The World Economic Forum believes that business across the globe could be facing a reskilling emergency. According to them by 2022, 42% of core skills required to perform existing jobs are going to change. Technology skills, for example, will be in high demand, making it one of the driving forces behind job transformation.
Ntombi Mphokane, e4’s HR and Transformation Executive, says that while business is under pressure to evolve, the people need to be nurtured, developed and grown accordingly.
“It is clear that all workforces are under pressure as almost everything is changing. We are squarely in what the United Nations calls the “decade of delivery”, and while it is forcing a focus on sustainable and responsible growth, it is also placing significant pressure on all sectors to transform and deliver. We need to be cognizant of what this means to the people of the business, if success is going to be achieved.”
A new report, by the WEF, states that technology, and people and culture are two of seven fastest-growing professions, which Mphokane states is an astute finding.
“It would be logical to think that highly developed technological skills would be most critical, however, what the WEF’s findings prove is that the ability to know how to interact with each other is just as important. Growing people remains critical, looking at areas such as creativity, collaboration and specialised skills such as sales, HR, education and care.”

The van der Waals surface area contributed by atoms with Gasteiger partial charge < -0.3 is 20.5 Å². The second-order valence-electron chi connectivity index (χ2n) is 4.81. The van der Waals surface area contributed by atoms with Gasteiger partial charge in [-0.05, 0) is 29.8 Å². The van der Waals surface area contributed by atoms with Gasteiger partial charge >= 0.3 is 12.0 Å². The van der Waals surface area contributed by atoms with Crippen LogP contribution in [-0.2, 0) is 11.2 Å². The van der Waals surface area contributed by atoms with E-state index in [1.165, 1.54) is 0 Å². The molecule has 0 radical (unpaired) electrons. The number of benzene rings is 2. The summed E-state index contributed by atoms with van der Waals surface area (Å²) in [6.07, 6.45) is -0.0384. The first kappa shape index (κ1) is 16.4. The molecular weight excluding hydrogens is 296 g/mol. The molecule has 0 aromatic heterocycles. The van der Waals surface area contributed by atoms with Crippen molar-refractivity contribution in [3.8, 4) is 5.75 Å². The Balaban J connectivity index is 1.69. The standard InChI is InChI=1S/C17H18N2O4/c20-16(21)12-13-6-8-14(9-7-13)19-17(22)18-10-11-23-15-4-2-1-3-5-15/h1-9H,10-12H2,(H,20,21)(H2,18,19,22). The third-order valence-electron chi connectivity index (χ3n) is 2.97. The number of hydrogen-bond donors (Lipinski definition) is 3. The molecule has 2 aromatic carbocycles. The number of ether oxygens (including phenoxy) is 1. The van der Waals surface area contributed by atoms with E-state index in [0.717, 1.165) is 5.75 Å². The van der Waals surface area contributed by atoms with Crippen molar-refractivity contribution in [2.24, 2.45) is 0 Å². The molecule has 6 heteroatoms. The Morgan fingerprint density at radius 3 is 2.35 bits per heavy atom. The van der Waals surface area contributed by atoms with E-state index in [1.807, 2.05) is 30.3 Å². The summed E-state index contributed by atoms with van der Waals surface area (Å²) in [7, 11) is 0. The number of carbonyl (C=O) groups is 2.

To support the business, you need to better support the people and Mphokane says that this is where the reskilling becomes important.
“It’s important to reskill considering both the individual and the company, it is important to know what both require to effect a positive change. Only then will evolution be successful.”
It is possible, that while the fast-growing jobs have a skills shortage, other jobs could become redundant. This is the challenge for all businesses, to simultaneously address both the requirements of the current and the future workforce, all with the same goal, to build stronger businesses.
This conundrum cannot be ignored, if it is not addressed, the skills shortage will only grow and negatively impact businesses and economies worldwide. “Sometimes sustainability is not about product as much as it is about your people,” says Mphokane.
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